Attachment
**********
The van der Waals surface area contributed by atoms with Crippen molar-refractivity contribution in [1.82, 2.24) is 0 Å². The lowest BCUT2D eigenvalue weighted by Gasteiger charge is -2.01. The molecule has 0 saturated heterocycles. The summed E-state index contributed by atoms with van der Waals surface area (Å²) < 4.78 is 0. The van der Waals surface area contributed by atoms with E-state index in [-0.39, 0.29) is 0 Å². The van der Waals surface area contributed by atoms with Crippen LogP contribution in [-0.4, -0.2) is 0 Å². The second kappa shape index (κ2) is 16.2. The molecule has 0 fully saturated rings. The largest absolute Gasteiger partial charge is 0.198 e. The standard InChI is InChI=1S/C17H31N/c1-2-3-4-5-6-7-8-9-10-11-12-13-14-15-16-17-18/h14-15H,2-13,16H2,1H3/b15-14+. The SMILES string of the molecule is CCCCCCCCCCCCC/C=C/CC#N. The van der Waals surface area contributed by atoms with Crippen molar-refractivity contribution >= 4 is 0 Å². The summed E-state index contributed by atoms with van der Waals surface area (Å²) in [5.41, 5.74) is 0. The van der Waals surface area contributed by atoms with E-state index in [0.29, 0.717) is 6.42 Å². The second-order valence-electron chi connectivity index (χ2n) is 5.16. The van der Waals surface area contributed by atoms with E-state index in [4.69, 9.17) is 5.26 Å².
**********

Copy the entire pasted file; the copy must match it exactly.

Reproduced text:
The van der Waals surface area contributed by atoms with Crippen molar-refractivity contribution in [1.82, 2.24) is 0 Å². The lowest BCUT2D eigenvalue weighted by Gasteiger charge is -2.01. The molecule has 0 saturated heterocycles. The summed E-state index contributed by atoms with van der Waals surface area (Å²) < 4.78 is 0. The van der Waals surface area contributed by atoms with E-state index in [-0.39, 0.29) is 0 Å². The van der Waals surface area contributed by atoms with Crippen LogP contribution in [-0.4, -0.2) is 0 Å². The second kappa shape index (κ2) is 16.2. The molecule has 0 fully saturated rings. The largest absolute Gasteiger partial charge is 0.198 e. The standard InChI is InChI=1S/C17H31N/c1-2-3-4-5-6-7-8-9-10-11-12-13-14-15-16-17-18/h14-15H,2-13,16H2,1H3/b15-14+. The SMILES string of the molecule is CCCCCCCCCCCCC/C=C/CC#N. The van der Waals surface area contributed by atoms with Crippen molar-refractivity contribution >= 4 is 0 Å². The summed E-state index contributed by atoms with van der Waals surface area (Å²) in [5.41, 5.74) is 0. The van der Waals surface area contributed by atoms with E-state index in [0.29, 0.717) is 6.42 Å². The second-order valence-electron chi connectivity index (χ2n) is 5.16. The van der Waals surface area contributed by atoms with E-state index in [4.69, 9.17) is 5.26 Å².